The Dow Chemical Company was founded by Herbert Dow, who was born in Belleville, Ontario. The Michigan-based company opened a plant in Sarnia, Ontario during the Second World War. In the 1960s, it manufactured napalm, a blend of gasoline, benzene, and polystyrene. When dropped from helicopter gunships or fixed-wing aircraft over vast areas of Vietnam, it burned the flesh of those it touched and destroyed fat tissues. It left victims writhing in insufferable agony. The fortunate died.
A growing awareness of the ghastly effects of napalm led to protests against companies producing it and, one by one, they stopped making it — except Dow, which increased production, including at its plant in Sarnia. Dow became the focus of a number of protests, articles, and letters to editors across Canada.
Events at the University of Toronto were a microcosm of debates raging across Canada. In November 1967, faculty members and students staged a sit-in to protest Dow’s plan to conduct job interviews on campus. Mathematics professor David Chandler wrote in Varsity, the widely-read campus paper: “As we would not invade Vietnam, we should not be a cog in a machine which is invading Vietnam.” Dow cancelled its visit.
That decision led U. of T. engineering students to rise up against the anti-war protesters, arguing that they had a right to decide for themselves who they worked for, regardless of a company’s product or customers. The Engineering Society demanded that Dow recruiters be re-invited to the university. Its action inspired other students and student groups to protest the protesters.
After the Student Advisory Council (SAC) passed a motion condemning all Canadian companies that provided products for use in Vietnam, a 1,600-signature petition led to the resignation of SAC president Tom Faulkner. Faulkner then ran for re-election and won by over 800 votes. Dow’s recruiters did not return to the university, but its Sarnia plant continued to make napalm and sell it to the Pentagon.
From June 14th to 16th, 1966, American Army helicopters roared just over the tree tops at Canadian Forces Base Gagetown, dropping a fine chemical spray. A year later, from June 21st to 24th, they did it again. They were testing a herbicide defoliant that burned the leaves from trees and shrubs. Variants of the chemical had been used by the American military in Vietnam since 1961 to rob the Viet Cong of jungle cover. Code-named Operation Ranch Hand, American GIs joked, “Only you can prevent forests.” The military nick-named the chemical after the colours of the bands that secured their metal containers, calling it Agent Purple, Agent White, and the most widely used, Agent Orange.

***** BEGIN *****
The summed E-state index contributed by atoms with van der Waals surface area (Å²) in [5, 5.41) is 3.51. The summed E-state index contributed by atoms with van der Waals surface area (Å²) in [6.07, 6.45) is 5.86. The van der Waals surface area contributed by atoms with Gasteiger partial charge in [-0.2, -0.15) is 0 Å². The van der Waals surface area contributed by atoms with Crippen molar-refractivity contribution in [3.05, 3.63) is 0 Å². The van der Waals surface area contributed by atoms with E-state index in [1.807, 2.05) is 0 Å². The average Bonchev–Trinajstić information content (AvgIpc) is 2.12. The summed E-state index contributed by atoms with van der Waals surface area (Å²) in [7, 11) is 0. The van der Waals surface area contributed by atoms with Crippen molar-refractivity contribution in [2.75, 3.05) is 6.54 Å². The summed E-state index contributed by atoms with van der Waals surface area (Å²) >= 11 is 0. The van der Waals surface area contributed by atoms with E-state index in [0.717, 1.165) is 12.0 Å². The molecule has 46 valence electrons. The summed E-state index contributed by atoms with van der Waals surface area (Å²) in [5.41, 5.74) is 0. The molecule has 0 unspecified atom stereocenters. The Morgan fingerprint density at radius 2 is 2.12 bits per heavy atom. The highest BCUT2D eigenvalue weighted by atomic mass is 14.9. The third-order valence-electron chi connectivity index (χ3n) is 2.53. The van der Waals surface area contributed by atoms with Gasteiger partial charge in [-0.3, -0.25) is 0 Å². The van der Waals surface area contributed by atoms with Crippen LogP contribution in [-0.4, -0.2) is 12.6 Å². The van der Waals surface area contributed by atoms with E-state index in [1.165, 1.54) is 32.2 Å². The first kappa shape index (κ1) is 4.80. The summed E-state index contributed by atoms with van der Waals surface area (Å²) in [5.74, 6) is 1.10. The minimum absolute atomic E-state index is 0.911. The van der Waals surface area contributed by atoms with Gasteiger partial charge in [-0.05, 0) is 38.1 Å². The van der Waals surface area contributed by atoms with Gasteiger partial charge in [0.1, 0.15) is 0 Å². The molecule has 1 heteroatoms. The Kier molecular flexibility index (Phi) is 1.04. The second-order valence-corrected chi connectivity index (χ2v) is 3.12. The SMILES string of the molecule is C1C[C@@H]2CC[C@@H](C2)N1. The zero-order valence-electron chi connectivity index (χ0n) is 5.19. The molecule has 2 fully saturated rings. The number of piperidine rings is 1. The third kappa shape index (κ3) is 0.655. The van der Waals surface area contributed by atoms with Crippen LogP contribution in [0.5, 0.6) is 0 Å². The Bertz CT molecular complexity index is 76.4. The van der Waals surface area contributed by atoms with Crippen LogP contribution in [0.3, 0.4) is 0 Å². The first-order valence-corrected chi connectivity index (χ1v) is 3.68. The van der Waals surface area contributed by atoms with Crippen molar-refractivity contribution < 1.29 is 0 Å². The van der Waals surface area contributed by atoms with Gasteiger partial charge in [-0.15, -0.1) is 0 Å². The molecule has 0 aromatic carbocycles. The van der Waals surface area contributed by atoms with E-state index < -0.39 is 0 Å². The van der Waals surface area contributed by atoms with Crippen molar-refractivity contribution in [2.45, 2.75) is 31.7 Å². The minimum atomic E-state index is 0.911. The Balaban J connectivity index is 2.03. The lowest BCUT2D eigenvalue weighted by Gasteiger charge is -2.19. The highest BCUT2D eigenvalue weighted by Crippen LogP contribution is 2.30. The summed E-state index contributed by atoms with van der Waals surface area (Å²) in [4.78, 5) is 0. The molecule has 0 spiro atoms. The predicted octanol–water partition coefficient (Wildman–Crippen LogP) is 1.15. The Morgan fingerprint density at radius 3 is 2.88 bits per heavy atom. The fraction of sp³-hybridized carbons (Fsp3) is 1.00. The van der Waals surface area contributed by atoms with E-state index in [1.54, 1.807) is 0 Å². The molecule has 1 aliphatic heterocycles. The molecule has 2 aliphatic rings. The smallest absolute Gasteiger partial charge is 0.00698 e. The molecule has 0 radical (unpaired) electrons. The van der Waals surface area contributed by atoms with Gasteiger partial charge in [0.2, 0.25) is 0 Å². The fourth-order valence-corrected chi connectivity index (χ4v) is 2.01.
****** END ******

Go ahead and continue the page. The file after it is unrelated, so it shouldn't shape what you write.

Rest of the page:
From 1962 to 1971, approximately 19 million gallons of the stuff was spread over 10-20 percent of Vietnam and parts of Laos, destroying 12,000 square miles of jungle and forest. It also poisoned crops and water supplies. Later, scientists determined that the chemicals were carcinogenic and that those who ate contaminated food, drank contaminated water, or were exposed to the spray suffered dramatically increased incidents of cancer. Exposure also caused genetic damage resulting in the birth of terribly ill or disfigured children. It was these chemicals that the Americans were testing in New Brunswick. Because they were not registered for use in Canada, the tests were illegal. But there they were – twice.
In 1956 the Uniroyal Chemical Company had begun producing Agent Orange at its plant in Elmira, Ontario, about 80 miles north west of Toronto. It was used by Ontario Hydro to clear forest for its lines and by Ontario’s Ministry of Transportation to clear brush from roadsides. Beginning in 1962, barrels of Agent Orange were regularly loaded onto trains at the Elmira station and shipped to Montreal for transport to Vietnam.
Elmira’s 7,000 citizens benefitted from the American defence contract as plant and spin off jobs boosted prosperity. They accepted the sickly-sweet smell that wafted over their homes as just part of life in the small town. They accepted without complaint that plant waste was dumped into barrels and buried nearby. What they did not know, however, was that while the herbicide they were making was killing people in Vietnam, it was also slowly killing them. Due to long-standing manufacturing and disposal practices, Agent Orange and residue from other chemicals produced in the plant slowly seeped into the local aquifer, contaminating the water supply. It would affect them long after the war ended.
Canada’s manufacture of napalm and Agent Orange and its sale to the Pentagon for use in Vietnam raise ethical and moral questions that resonate to this day. Should we enjoy the jobs and profits of a war that the majority of its people deem immoral?
(The article is from The Devil’s Trick: How Canada Fought the Vietnam War, published in April 2021 and available now at independent bookstores across Canada, and through Amazon and Chapter. If you pick it up, please let me know what you think.)